Integrating IoT into your Organization
What Does IoT Mean?
By now, you’ve probably heard the term Internet of Things (IoT), and may even know that it’s referring to devices that ‘talk’ to each other. From toasters and coffee pots to doorbells and light switches, having devices connected to the web is what all the cool kids are doing these days. By tying all of these devices together with automated systems the information that is then gathered can be analyzed, and actions can be taken in response. What does that mean? Intel has put together a great little video to help explain how IoT creates a system of systems to analyze data.
All That Sounds Great – Give me All The Things!
Your smart watch tells you how many calories to eat based on your activity. Your fridge tracks food consumption and builds a shopping list for you. The dash button you have on your washer reorders your laundry detergent. You preheat your oven from your cell phone on the way home. The building you work in heats and cools based on people in the building. Certainly not going to downplay the value of time saving. Personally, any time that I can get back is a huge benefit. But, I like my benefit to be equal to that of the entity I give my info to.
In an organization, you have to be doubly careful about the information you are giving out. You certainly wouldn’t want your wifi units broadcasting your network address out to every hacker driving by. You also wouldn’t want a visitor to your location to find an unsecured thermostat device. Devices such as that one could be compromised and used as an attack point. Cybersecurity needs to be a primary concern when IoT devices are implemented.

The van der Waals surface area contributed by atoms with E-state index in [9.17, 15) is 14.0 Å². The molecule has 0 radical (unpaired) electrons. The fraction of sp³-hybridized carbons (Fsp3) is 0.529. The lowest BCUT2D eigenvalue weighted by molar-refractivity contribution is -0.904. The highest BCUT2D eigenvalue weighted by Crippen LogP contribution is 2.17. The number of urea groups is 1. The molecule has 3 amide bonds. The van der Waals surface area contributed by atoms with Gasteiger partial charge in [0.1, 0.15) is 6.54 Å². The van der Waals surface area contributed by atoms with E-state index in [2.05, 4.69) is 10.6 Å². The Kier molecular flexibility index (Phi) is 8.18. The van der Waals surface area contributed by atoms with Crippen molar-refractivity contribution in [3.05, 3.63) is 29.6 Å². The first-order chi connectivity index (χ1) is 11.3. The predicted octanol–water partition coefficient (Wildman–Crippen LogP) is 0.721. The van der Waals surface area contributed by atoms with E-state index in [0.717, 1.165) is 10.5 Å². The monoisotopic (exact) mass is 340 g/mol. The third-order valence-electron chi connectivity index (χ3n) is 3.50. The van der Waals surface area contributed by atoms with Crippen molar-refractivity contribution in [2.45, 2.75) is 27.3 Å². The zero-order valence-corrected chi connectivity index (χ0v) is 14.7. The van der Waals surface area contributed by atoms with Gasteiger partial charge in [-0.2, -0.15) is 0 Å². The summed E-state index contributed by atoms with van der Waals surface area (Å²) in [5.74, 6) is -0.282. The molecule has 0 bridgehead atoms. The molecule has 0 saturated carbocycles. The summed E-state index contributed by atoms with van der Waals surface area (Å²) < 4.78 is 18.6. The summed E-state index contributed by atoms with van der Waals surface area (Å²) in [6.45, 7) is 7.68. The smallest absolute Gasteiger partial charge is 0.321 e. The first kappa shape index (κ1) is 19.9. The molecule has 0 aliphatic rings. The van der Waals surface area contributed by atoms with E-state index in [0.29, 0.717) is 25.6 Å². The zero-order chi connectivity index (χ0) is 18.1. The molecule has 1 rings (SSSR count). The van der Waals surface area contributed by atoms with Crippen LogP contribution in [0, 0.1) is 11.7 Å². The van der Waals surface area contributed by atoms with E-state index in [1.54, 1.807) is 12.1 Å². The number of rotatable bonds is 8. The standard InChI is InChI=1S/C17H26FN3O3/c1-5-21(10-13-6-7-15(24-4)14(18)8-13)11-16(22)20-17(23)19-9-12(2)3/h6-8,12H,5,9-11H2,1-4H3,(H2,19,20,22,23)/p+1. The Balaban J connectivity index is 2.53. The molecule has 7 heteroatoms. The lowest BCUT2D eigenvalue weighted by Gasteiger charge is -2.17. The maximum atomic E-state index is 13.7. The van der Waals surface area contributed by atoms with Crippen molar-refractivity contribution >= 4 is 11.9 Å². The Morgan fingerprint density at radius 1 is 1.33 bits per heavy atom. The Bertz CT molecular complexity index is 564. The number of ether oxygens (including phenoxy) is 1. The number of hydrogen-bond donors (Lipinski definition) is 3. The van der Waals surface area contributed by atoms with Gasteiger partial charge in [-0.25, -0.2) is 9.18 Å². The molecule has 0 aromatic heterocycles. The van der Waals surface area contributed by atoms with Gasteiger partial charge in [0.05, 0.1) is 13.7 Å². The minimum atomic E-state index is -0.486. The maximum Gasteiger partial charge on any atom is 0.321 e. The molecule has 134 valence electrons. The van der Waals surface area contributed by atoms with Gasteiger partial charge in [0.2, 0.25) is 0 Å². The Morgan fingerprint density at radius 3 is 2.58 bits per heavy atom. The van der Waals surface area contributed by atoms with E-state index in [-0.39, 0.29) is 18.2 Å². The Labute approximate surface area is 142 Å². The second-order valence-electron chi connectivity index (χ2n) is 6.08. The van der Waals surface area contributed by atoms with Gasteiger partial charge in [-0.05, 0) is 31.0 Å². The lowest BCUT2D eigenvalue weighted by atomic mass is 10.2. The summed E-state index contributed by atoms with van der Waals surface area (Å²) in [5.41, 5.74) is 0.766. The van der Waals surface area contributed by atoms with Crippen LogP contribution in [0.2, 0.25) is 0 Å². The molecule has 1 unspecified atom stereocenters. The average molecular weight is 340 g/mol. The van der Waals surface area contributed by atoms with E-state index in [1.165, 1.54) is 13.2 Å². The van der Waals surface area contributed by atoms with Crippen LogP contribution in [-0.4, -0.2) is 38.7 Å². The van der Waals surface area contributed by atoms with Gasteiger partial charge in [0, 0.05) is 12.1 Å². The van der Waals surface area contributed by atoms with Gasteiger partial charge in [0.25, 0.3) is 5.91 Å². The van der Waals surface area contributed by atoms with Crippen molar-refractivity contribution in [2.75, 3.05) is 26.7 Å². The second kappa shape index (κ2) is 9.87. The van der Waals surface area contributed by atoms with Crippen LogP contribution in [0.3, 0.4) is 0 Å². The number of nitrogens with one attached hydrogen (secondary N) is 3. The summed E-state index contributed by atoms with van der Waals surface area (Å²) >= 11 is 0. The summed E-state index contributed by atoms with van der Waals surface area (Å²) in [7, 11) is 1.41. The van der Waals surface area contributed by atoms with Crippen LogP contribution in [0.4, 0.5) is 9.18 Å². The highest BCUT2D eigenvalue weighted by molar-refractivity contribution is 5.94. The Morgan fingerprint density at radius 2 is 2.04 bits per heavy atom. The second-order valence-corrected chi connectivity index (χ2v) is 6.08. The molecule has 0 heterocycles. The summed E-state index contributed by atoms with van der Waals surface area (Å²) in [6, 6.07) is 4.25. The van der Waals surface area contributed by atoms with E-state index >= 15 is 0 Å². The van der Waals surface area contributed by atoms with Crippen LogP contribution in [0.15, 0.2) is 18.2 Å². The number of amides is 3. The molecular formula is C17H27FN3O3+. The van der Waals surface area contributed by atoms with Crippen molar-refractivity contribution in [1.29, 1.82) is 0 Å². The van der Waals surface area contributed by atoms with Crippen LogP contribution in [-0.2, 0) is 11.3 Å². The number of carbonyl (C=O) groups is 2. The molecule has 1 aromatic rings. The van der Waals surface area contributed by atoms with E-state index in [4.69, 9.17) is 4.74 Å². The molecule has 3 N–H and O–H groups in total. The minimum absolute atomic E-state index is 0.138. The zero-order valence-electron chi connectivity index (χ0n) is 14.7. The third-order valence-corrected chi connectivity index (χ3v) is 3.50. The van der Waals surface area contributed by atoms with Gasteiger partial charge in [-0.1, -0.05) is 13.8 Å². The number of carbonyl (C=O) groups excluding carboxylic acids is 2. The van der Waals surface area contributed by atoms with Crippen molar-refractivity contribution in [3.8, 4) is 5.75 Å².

What are the Privacy Implications?
Anything connected to the internet can be used, abused, and hacked, period. That is something to keep in mind as a consumer of IoT. A connected fridge that tracks consumption could be used to push targeted ads for food or takeout. Your smartwatch knows what physical activity you get, and what kind. The building thermostat knows if and when people are there. Even our printer/copier at the office can ‘listen’ to us. We can now tell it to print something without hitting a button. The convenience for most Iot is balanced by privacy concerns. We all need to ask what would stop whomever is analyzing the data we give out from using it against us? We are already seeing ads on Facebook and other media sites that target things we have talked about with our mobile phones present.
Right now there are no security standards for IoT devices. You as a (smart) consumer must decide what levels of security you are adopting. First things first, as a consumer you need to have security in place before adopting IoT. Security starts at the point where your devices meet the internet. For most people that point is WiFi. If you don’t have a secure password on your wifi, or still have the default one. Change it. I’ll wait. Next, as you add things to your home or organization like a wearable, doorbell, camera, etc. Be certain the devices used are password protected. Also, be certain to give out the least amount of data you or your organization finds acceptable. For example, never share your contacts with the thermostat application – why does your thermostat need to know who you contact?
I look forward to the day I can walk into a room and order the lights on to 50% while my tea (earl gray, hot) is immediately available from the replicator.